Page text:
The line, though, is not so clear. And even within the "in" and "out" groups, you can point out distinctions: the guy in the "in" group who's really only in it because he has some connection people need, otherwise they wouldn't include him at all; the girl who's "in" more than her girlfriends, who are kind of just along for the ride with her. The guy who's "out" but still has connections in the "in" group and only seems to be "out" by choice. The girl who's "out" and so far "out" it seems impossible she could be anything else, because that's how she chooses to define herself.

Then there are the people who seem to step around conventional social status entirely; the ones who exude intrinsic status and can flow seamlessly among groups and be included quickly and easily wherever they see fit. These are the people we're talking about when we talk about ultimate social calibration; these are the folks who've stepped off the ladder and come up with a different way for moving socially.

Because as it turns out, there's more than one way you can build and maintain and use social status, and climbing up the social ladder of the closest "scene" is only one of those.

Let's start by talking about what status is good for.

The Secret to Hooking Up with Friends

Chase Amante's picture

If you're in college, or you ever went to college, you're familiar with a phenomenon that's known widely today as "hook up culture:" the Western tradition of getting together for quick flings and casual intimacy with your friends. The way it's supposed to work is, you go out and get drunk, and you wake up the next day with some girl you're friends with. The two of you smile and laugh about it and then go about your lives as if nothing had happened. Or, perhaps, you hold a late night study session, and then the night goes a little later than either of you expected, and you end up in one another's arms. And then, the next day, maybe it's a little awkward, but again, you smile and laugh about it and shrug it off and it's on to the next one. But there's a problem with this idea of hook up culture, and it's a problem that drives lots of men crazy pulling their hair out and throwing monkey wrenches into their own efforts to bring women into their lives. The problem is, hooking up with friends is that it doesn't quite work as advertised. In fact, more often than not, it doesn't work at all. But why?

Just Friends: A Man's Worst Nightmare

Chase Amante's picture

My girl was over and we were talking earlier about how difficult a time it is for a woman to find a quality guy she likes a lot. She spooled off a quick list of men she'd been on dates with who hadn't made the cut: there was the older doctor who lied about his age, and the guy she went to the movies with who had touched her arm and creeped her out. But the one who stood out the most to me was the one she described as her "good friend."

This was a guy who took her out to walk on the ice over a lake in town that had frozen over. There, the guy professed to her that he would satisfy all her needs. At the moment when he said that, she briefly asked herself, "Huh. Could I have sex with this guy?" Her answer was no, it'd be weird. He was her friend.

And then she said something that really stood out:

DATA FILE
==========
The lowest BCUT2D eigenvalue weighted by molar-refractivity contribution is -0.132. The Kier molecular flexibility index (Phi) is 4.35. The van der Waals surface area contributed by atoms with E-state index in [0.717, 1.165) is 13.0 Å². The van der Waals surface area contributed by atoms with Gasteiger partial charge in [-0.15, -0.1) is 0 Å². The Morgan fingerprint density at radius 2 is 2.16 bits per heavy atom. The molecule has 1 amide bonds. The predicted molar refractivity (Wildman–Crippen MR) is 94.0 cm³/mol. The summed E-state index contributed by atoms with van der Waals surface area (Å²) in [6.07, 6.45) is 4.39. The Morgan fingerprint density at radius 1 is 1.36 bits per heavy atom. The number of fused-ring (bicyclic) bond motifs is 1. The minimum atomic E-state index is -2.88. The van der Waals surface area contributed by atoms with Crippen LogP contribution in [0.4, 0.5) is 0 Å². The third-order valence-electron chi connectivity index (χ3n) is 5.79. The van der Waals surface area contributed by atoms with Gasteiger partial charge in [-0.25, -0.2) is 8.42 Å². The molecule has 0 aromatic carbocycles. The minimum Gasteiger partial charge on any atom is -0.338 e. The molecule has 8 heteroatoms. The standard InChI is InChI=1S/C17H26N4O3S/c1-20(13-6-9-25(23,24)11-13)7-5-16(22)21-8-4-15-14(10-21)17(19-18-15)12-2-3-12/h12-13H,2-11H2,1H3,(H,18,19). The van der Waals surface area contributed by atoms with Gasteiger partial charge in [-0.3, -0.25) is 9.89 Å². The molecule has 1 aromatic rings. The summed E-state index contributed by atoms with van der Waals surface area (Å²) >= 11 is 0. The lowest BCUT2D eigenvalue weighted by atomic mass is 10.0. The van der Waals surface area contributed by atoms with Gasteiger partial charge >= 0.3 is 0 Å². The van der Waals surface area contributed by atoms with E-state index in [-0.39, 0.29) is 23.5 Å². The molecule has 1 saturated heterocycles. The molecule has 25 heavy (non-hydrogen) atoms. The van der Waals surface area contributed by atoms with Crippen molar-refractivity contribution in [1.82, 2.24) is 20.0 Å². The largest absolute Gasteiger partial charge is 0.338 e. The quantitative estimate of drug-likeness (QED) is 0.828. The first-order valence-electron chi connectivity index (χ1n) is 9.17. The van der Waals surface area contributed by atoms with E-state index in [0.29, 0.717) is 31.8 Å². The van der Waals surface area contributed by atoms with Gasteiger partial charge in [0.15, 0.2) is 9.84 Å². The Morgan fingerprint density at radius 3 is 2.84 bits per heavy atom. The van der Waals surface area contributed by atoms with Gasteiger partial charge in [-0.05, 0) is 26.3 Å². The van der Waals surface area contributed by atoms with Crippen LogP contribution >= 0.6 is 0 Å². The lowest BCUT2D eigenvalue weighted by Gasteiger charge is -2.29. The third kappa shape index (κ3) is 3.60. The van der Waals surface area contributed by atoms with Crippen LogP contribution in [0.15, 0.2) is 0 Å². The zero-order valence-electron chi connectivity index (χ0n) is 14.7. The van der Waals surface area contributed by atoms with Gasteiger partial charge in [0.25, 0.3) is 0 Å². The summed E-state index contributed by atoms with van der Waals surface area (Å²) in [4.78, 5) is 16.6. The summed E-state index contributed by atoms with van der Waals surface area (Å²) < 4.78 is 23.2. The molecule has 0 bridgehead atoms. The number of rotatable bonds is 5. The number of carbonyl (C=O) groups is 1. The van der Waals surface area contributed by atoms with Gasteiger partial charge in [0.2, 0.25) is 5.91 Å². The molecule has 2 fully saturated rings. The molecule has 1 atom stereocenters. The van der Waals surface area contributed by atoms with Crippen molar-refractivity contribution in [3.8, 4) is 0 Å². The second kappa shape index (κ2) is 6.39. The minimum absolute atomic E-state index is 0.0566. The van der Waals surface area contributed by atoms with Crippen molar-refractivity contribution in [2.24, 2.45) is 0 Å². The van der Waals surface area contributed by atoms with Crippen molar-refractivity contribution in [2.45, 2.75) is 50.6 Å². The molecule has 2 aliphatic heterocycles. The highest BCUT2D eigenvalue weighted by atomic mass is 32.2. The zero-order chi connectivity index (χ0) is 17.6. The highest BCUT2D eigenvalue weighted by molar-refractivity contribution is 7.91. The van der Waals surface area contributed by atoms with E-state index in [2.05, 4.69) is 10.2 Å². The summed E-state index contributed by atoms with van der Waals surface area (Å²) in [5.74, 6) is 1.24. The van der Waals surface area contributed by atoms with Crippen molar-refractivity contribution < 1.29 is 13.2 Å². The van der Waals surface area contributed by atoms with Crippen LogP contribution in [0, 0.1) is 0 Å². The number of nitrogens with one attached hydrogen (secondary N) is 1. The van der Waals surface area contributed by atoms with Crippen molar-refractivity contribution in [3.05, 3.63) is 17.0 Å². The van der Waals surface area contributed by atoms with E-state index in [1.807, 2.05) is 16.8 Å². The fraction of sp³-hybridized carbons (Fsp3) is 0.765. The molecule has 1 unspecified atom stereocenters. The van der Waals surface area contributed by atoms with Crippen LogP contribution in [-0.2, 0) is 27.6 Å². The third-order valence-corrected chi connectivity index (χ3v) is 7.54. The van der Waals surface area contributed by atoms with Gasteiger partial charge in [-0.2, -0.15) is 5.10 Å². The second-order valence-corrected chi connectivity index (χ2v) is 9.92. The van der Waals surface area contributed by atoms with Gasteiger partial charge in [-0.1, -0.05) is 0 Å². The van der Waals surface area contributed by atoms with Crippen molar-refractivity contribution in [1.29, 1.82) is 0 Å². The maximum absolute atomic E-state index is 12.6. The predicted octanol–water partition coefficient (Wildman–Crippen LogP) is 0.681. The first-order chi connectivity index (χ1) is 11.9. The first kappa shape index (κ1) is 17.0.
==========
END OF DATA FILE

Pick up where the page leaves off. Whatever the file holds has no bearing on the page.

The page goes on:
"I like him as a friend. We can talk about anything. I'm like his guy friend. And he's like my girlfriend."

Use Caution When Introducing Friends to Girlfriends

Chase Amante's picture

Just made it back to town after three weeks back home. Was great seeing family and friends; got to eat at a lot of good restaurants, hit the desert, and do some snowboarding. Fun trip.

Top priority on returning was seeing my new girl. Wonderful girl, very cute and pretty, dresses very fashionably, very smart, with an insatiable curiosity, educated, good career, very ladylike yet very confident and ambitious. Pretty inexperienced in the way of things; she’d only had one lover before me, and it’d been two years since she’d been with a man at all. She didn’t even like sex, and had some issues with dryness and chafing. I spent the weekend getting her comfortable with intimacy with me, taking her from reserved about it to throwing herself into it over the course of a few days. She spent a great deal of time opening up to me about all sorts of things, and we had a great few days together. At one point she mentioned wanting to give me a child, which is something that, at age 28, I’m becoming more and more interested in pursuing with a really great girl. It was a good weekend.

Yesterday at midday a close friend of mine called to ask if I’d like to grab some lunch with him, and I said sure and that I’d bring my girl along. I’d just helped my pal navigate a bunch of sticky situations with some women in his life, so I knew he was going through a bit of a rough patch, but he’d always been tactful before and I assumed he would be this time as well in front of my girl.

Get Treated Like a Celebrity: Building Equity in Your Nightlife

Chase Amante's picture

This is to be the first of a new series of articles on building equity. This edition is going to focus on how to build equity in your nightlife.

like a celebrity

Social Circle vs. Cold Approach

Chase Amante's picture

I’ve always been a strong proponent of meeting women via cold approach – that is, going and meeting women who are strangers whom you don’t know and who don’t know you – rather than via social circle. Both have their strengths and their weaknesses, but I think overall that the rules of social circle put far greater constraints upon your potential success and mental well-being than do the rules of cold approach.

social circle

To give a quick summary, a man who’s meeting women through social circle is going and hanging out with his friends at parties and bars and nightclubs, talking to the same people night after night, and gradually trying to work his way into success with women in his circle. He’s generally going to be competing for the boyfriend role (see “Telling Women You’re NOT Boyfriend Material”), he’s going to be competing for it with a host of other men, and he’s going to be competing on traditional early boyfriend stuff – trying to act like a girl’s boyfriend before they get together. On the plus side, women here are more accepting of men and less likely to run off quick and be flighty, so it might feel easier.